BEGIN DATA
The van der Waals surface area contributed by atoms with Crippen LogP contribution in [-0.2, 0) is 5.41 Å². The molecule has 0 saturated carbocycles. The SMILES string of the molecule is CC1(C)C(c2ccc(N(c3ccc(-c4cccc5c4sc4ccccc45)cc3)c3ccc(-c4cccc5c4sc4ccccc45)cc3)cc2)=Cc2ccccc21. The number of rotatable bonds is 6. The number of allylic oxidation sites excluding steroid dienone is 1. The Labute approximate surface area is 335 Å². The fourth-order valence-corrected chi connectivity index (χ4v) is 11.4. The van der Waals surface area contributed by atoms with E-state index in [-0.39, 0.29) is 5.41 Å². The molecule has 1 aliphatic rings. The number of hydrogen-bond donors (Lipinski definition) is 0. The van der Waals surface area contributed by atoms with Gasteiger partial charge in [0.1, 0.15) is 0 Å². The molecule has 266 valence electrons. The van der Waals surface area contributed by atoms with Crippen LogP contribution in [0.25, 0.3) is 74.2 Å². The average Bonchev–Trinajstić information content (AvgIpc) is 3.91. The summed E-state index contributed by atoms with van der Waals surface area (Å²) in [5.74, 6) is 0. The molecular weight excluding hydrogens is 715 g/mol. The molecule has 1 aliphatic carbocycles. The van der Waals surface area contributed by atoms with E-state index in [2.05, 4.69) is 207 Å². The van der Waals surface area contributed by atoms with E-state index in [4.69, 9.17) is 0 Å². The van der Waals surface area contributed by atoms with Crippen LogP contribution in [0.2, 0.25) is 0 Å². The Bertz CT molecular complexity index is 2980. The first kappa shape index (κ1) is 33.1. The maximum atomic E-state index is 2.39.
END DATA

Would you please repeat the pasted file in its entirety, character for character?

The van der Waals surface area contributed by atoms with Crippen LogP contribution in [-0.2, 0) is 5.41 Å². The molecule has 0 saturated carbocycles. The SMILES string of the molecule is CC1(C)C(c2ccc(N(c3ccc(-c4cccc5c4sc4ccccc45)cc3)c3ccc(-c4cccc5c4sc4ccccc45)cc3)cc2)=Cc2ccccc21. The number of rotatable bonds is 6. The number of allylic oxidation sites excluding steroid dienone is 1. The Labute approximate surface area is 335 Å². The fourth-order valence-corrected chi connectivity index (χ4v) is 11.4. The van der Waals surface area contributed by atoms with E-state index in [-0.39, 0.29) is 5.41 Å². The molecule has 1 aliphatic rings. The number of hydrogen-bond donors (Lipinski definition) is 0. The van der Waals surface area contributed by atoms with Gasteiger partial charge in [0.1, 0.15) is 0 Å². The molecule has 266 valence electrons. The van der Waals surface area contributed by atoms with Crippen LogP contribution in [0.25, 0.3) is 74.2 Å². The average Bonchev–Trinajstić information content (AvgIpc) is 3.91. The summed E-state index contributed by atoms with van der Waals surface area (Å²) in [5.74, 6) is 0. The molecular weight excluding hydrogens is 715 g/mol. The molecule has 1 aliphatic carbocycles. The van der Waals surface area contributed by atoms with E-state index in [2.05, 4.69) is 207 Å². The van der Waals surface area contributed by atoms with E-state index in [4.69, 9.17) is 0 Å². The van der Waals surface area contributed by atoms with Crippen LogP contribution in [0.2, 0.25) is 0 Å². The Bertz CT molecular complexity index is 2980. The first kappa shape index (κ1) is 33.1. The maximum atomic E-state index is 2.39.